Earth’s surface is covered by 71 percent water. What’s ironic is that about a quarter of the global population does not have regular access to clean drinkable water.
Some say that finding a solution to the global water crisis should be humanity’s top priority. For this to happen, it means finding a way of turning salty seawater into clean, drinkable water.
A small Kenyan town, Kiunga, located near the Somali border, has made significant steps towards achieving this goal.
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Solar panels are quite heavy- around 40lbs each. These shots are from a recent trek in Colombia that we did with Cypress Creek Renewables to install a 6 kilowatt system for a small farming community. This required carrying 21 panels nearly 4 kilometers to the project site. @jonbuttles said of the experience “a solar panel weighs more than I thought it weighs, and it’s something where I now have a deep profound respect for our construction teams that have to build these systems. But seeing the power impact here has been powerful to me. We’re here to do this in partnership with the community. What we are doing is providing them with really the basic essentials that enable them to prosper, and it’s the community that’s really going to do it.” Many thanks to the Cypress Creek Renewables team for being amazing partners and helping to carry the load! #cypresscreekrenewables #elcongo #sierranevadadesantamarta #colombia #internationaldevelopment #?? #solar #solarpower #renewableenergy #givepower #trek
The NGO (non-government organization) known as GivePower are the driving force behind the new project. Resident’s lives in the small Kenyan have already been positively impacted by the new development.
Due to the continued success of the new solar water treatment, GivePower is planning to bring its program to other parts of World that are in need.
Reports published by UNICEF and the World Health Organization state that one in three people do not have access to regular, clean, drinking water.
Sub-Saharan Africa is the area that has been hit the most with the water crisis making it the ideal location to install the first solar water system.
The system has now been successfully operational since mid 2018 and is continually turning saltwater from the Indian Ocean into drinkable water.
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WOW! This is solar-purified water pulled from the sea! A moment that could not make us happier! ? ?Just $20 provides clean, healthy, fresh water for one person for an ENTIRE decade! #jointhecharge ⚡️ ?? Link in bio to learn more!! ?? #solarwaterfarm #givepower #cleanwater #freshwater #healthywater #jointhecharge #⚡️ #Kenya #africa #water #solar #renewableenergy #desalination #thisisthefuture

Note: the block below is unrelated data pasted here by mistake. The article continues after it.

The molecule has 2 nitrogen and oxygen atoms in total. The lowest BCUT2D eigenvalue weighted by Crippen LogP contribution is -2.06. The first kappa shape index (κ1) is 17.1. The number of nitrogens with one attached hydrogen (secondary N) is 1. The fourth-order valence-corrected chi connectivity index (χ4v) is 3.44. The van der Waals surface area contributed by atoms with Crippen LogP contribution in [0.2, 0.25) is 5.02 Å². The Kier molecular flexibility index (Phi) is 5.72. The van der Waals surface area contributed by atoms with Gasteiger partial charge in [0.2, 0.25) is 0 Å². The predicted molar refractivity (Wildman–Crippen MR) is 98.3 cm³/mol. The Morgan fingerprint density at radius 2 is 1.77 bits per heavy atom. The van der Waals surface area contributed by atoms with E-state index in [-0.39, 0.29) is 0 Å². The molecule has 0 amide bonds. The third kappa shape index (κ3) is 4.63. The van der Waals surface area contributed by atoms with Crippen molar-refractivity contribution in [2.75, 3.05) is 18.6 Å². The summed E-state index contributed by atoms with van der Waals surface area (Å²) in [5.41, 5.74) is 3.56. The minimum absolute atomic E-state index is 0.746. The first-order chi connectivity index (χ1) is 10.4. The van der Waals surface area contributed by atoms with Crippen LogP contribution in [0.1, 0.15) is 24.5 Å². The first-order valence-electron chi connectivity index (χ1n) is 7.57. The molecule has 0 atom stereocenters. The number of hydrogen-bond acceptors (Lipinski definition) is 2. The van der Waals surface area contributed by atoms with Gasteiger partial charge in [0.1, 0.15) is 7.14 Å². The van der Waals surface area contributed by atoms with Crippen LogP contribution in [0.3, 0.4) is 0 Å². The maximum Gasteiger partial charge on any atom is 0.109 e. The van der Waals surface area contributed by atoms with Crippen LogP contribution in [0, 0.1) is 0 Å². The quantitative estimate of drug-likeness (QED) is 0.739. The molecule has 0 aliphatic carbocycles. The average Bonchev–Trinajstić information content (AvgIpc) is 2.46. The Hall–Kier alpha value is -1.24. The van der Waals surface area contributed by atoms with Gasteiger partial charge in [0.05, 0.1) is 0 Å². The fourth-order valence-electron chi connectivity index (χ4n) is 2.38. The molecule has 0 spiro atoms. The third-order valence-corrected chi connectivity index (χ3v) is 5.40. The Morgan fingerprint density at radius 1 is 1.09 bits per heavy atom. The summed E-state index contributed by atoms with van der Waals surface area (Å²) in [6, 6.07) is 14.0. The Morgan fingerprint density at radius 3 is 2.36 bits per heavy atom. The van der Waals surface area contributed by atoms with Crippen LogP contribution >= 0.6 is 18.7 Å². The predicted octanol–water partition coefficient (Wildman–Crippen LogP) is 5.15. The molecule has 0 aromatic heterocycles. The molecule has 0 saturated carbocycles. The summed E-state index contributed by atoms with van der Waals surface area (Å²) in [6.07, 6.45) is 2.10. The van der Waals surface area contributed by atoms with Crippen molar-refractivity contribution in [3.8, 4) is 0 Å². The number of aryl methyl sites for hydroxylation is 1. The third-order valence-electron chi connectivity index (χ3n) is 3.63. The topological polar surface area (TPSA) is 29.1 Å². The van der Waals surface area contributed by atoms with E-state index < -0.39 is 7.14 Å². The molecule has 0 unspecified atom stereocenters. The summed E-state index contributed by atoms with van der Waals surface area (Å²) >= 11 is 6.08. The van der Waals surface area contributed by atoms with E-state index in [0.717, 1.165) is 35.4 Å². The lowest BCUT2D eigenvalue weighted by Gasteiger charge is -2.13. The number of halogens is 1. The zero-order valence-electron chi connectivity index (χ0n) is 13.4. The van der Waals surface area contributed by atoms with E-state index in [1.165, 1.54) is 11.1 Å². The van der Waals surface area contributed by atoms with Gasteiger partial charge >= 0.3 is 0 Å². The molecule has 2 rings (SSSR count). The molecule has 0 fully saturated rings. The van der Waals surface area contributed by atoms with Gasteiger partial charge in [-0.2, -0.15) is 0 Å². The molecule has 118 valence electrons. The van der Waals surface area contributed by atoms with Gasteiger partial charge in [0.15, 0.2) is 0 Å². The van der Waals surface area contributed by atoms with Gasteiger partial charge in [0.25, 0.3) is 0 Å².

Next on the list for GivePower are Haiti and Colombia, following the terrific success of the plant in Kenya.
Desalination can often be a very expensive task due to the vast amounts of power required to carry out the process. Therefore, it’s only really possible in areas that have the resources to not only produce but also distribute all the energy required.
GivePower’s innovative new technology tackled this issue head on through what they call “solar water farms”. These farms produce around 50 kW of energy stored in high-performance Tesla batteries along with 2 water pumps that operate 24/7, 365 days a year.
GivePower provides clean drinking water to approximately 35,000 people per day with consumers stating that the water quality is far superior than water from traditional desalination plants.
GivePower’s technology is also a lot greener than other desalination methods. In a typical plant, salt extract and pollutants can be harmful byproducts of the desalination process which can in turn harm plants and animals.
Before the solar farms existed, the people of Kiunga, Kenya had to walk for over an hour in order to collect water – and often the water was dirty, bacteria ridden or completely dried up. The residents would have to collect water from a well in the same channel used by animals for bathing.
It is estimated that by the year 2025, over half of the Earth’s population will be living in areas facing extreme drinking water shortage.
Projects like GivePower are of utmost importance seeing as only 2.5% of the worlds’s water is freshwater. This number continues to fall due to rising temperatures and increased ice and glacial melt.
GivePower are now crowdfunding to construct more solar water farms in other areas that have been severely affected by drought. The organization has also started to install its solar panels in over 2,500 schools, businesses, and emergency services in 17 different countries. What a truly remarkable project!